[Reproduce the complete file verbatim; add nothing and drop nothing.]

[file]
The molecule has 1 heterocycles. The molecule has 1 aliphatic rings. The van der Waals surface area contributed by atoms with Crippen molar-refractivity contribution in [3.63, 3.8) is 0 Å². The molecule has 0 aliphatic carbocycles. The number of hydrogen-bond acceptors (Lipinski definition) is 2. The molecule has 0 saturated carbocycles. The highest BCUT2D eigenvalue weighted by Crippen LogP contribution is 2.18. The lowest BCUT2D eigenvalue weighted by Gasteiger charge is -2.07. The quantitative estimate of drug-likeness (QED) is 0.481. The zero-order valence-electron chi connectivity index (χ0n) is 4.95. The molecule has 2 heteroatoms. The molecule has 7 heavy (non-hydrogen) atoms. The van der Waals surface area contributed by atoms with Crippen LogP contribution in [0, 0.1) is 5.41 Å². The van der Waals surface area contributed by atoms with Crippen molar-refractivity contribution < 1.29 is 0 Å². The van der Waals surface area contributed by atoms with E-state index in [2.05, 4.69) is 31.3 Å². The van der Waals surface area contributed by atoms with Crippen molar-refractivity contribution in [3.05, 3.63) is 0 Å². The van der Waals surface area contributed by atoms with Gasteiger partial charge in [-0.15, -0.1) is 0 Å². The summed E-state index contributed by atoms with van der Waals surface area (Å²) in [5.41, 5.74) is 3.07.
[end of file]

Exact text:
The molecule has 1 heterocycles. The molecule has 1 aliphatic rings. The van der Waals surface area contributed by atoms with Crippen molar-refractivity contribution in [3.63, 3.8) is 0 Å². The molecule has 0 aliphatic carbocycles. The number of hydrogen-bond acceptors (Lipinski definition) is 2. The molecule has 0 saturated carbocycles. The highest BCUT2D eigenvalue weighted by Crippen LogP contribution is 2.18. The lowest BCUT2D eigenvalue weighted by Gasteiger charge is -2.07. The quantitative estimate of drug-likeness (QED) is 0.481. The zero-order valence-electron chi connectivity index (χ0n) is 4.95. The molecule has 2 heteroatoms. The molecule has 7 heavy (non-hydrogen) atoms. The van der Waals surface area contributed by atoms with Crippen LogP contribution in [0, 0.1) is 5.41 Å². The van der Waals surface area contributed by atoms with Crippen molar-refractivity contribution < 1.29 is 0 Å². The van der Waals surface area contributed by atoms with E-state index in [2.05, 4.69) is 31.3 Å². The van der Waals surface area contributed by atoms with Crippen molar-refractivity contribution in [3.05, 3.63) is 0 Å². The van der Waals surface area contributed by atoms with Gasteiger partial charge in [-0.15, -0.1) is 0 Å². The summed E-state index contributed by atoms with van der Waals surface area (Å²) in [5.41, 5.74) is 3.07.